Hayseed – Modern Traditionalist
Still, he says, his music flows from his experience. “That’s something I still haven’t quite shaken out of, is getting beyond those spiritual concerns. Even in my current writing, I have to be aware of it, because that’s the theme that has dominated my life. So when I start writing a song, that’s the first thing that comes up. So for me to just sit down and write a love song is much harder.”
Impressive as it was, Homegrown turned out to be only a prelude of sorts. Heinz Geissler of Watermelon Records got hold of a copy and contacted Price. “He said hey, why don’t you do six more songs and we’ll keep the first six just like they are. So our demo turned out to be six of the songs that are on the record, with just a little bit of electronic touch-up work. Then we did the second six from scratch and put them together and had a record.”
That album, Melic, was released in September 1998 on Watermelon/Sire, but it vanished from the marketplace almost immediately when Watermelon filed for bankruptcy at the end of 1998. Watermelon released Hayseed from his contract, but it took him nine months and a personal letter to Sire president Seymour Stein to retrieve the finished discs. Stein agreed to the request, allowing Hayseed to return the record to circulation independently in the fall of ’99 (email@example.com is the contact for mail order and distribution).
The new songs that fleshed out Melic were more wide-ranging than the six on Homegrown. Three especially philosophical Hayseed originals were set against a delicate instrumental titled “Voices” (written and performed by mandolinist/fiddler Tramp) and two cover tunes: the durable hymn “Precious Memories”, with harmony vocals from Lucinda, and the classic Allman Brothers ballad “Melissa”.
Most of these tracks were recorded with the help of another providential friend, guitarist Bryan Sutton, at the time a featured member of Ricky Skaggs’ Kentucky Thunder. “We had met a couple of times but we never actually hooked up, started working together, until it came time to do Melic,” Hayseed says. “I didn’t really know that much about what he was doing on his own. I knew he worked with a lot of acoustic instruments personally — he had an ADAT in his bedroom — and that’s about all I knew. He said, ‘I’d love to do it.’ We got together and started working on it, and ended up finishing the record and becoming better buds in the process.”
Hayseed knows he’s reliant on his friends, and he’s appreciative. “Because I don’t play anything, I’m in a real precarious position; all I can do is sing it and explain, ‘Well, this is where I’m coming from here,'” he says. “And I’ve been fortunate to hook up with guys who have the same kind of background. I can say, ‘Think about you’re playing this church song in a nightclub, and how that kind of tension just naturally would exist.'”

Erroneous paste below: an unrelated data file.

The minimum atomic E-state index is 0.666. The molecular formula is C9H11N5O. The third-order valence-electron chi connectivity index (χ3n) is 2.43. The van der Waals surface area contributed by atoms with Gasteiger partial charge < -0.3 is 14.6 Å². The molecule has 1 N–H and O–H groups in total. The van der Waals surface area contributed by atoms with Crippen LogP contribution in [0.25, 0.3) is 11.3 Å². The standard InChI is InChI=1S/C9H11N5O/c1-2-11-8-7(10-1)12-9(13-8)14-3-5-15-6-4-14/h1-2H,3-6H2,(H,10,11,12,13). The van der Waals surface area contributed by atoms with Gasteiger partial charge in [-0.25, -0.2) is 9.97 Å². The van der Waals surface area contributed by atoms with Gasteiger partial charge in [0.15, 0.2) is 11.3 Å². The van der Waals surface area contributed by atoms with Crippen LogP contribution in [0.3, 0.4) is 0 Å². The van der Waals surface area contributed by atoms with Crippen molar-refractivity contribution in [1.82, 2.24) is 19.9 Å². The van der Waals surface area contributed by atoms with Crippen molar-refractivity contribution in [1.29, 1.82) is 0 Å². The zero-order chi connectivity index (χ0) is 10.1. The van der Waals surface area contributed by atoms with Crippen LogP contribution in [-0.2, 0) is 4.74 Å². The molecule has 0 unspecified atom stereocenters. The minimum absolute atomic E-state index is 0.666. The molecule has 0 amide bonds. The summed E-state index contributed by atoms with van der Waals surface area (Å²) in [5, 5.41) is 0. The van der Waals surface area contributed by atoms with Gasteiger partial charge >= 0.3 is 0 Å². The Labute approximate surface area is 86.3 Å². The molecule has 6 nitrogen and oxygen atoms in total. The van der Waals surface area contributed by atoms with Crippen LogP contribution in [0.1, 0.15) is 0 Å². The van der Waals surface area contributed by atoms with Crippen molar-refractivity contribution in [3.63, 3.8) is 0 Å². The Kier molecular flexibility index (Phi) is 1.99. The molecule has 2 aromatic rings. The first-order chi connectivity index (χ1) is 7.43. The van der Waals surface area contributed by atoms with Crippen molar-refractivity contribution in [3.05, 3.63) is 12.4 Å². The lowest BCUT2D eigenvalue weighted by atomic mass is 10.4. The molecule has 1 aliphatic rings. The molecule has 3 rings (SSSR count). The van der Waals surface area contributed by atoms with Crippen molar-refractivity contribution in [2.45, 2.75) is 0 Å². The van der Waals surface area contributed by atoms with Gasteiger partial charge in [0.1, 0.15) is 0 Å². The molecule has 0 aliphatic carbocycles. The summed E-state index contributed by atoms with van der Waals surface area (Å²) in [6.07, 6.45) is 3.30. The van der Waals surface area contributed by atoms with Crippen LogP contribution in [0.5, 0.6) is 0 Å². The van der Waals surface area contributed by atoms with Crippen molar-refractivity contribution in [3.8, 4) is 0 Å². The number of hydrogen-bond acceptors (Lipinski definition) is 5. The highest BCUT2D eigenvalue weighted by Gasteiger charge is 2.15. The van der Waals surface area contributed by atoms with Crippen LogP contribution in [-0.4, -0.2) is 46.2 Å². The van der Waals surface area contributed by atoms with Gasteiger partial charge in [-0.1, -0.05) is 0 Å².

Indeed, that tension is at the very root of Melic, and it works in no small part because of the personal experiences behind the music. Hayseed doesn’t put on an “Appalachian” voice; that Kentucky twang is part of him. The musicians — Sutton, Tramp, bassists Markie Sanders, Mark Fain and Larry Marrs, banjoists Vince Farsetta and Doug Dillard, singer Joy Lynn White and the others — aren’t taking up something new and exotic. Not surprisingly, many of them have gospel backgrounds themselves; all have grown up playing one variety or another of country music, or adopted it as their own so long ago that they’ve absorbed it into their identities.
That’s not to say they’re incapable of playing anything else. Indeed, anyone who expects Hayseed to continue only in the groove established on Melic is in for a surprise; he has plans, and lots of them.
“I see each one of my records as being a concept work, each one having its own kind of thing, and so I’ve already got the next three or four concepts laid out in my head,” he says. “This first one was my roots stuff, where I came from; the next one is different but it’s tied into it, and then the next one is probably the one I want to do that’s conceptually the spiritual record, where there’ll be a lot of musical styles involved, but the theme runs through all of it will be different takes on spirituality. Then I want to do a hard country record with Buddy Miller. I’ve got tons of ideas, it’s just a matter of getting it out there.” He’s also collecting classic country songs for a proposed album of duets with Jon Langford.
Price adds, “We just decided that on his first unveiling to the world, it might be more honest to have the first record reflect on where he came from, which the music definitely does — and the lyrics do too, but the lyrics are a little more modern than the average backwoods guy. So I think that we have always planned on starting at a certain point and, record-by-record, expanding, because his voice is capable of crossing a lot of barriers. I’m sure we’re always going to have acoustic instruments involved with him to some degree, but we’re going to expand, because he’s got some stuff that rocks pretty good, too.”
“That’s the whole reason I allow myself to be called Hayseed,” Wyant concludes. “It’s so that I can deconstruct and then reconstruct the image of what a hayseed is. Musically, I’ve got this whole body-of-work idea, that who I am is not going to be seen by the public until years from now when they look back over it. Kind of like Willie Nelson — he does so many styles — or Steve Earle. Well, I can do all that, and the idea of somebody being called a hayseed doing a jazz record or a rock ‘n’ roll record…
“It’s always going to reflect who I am, and my heritage; there’s always going to be that essence running through it. But I’m not going to be just one thing for the rest of my life.”
ND contributing editor Jon Weisberger lives, writes and plays upright bass in Kenton County, Kentucky.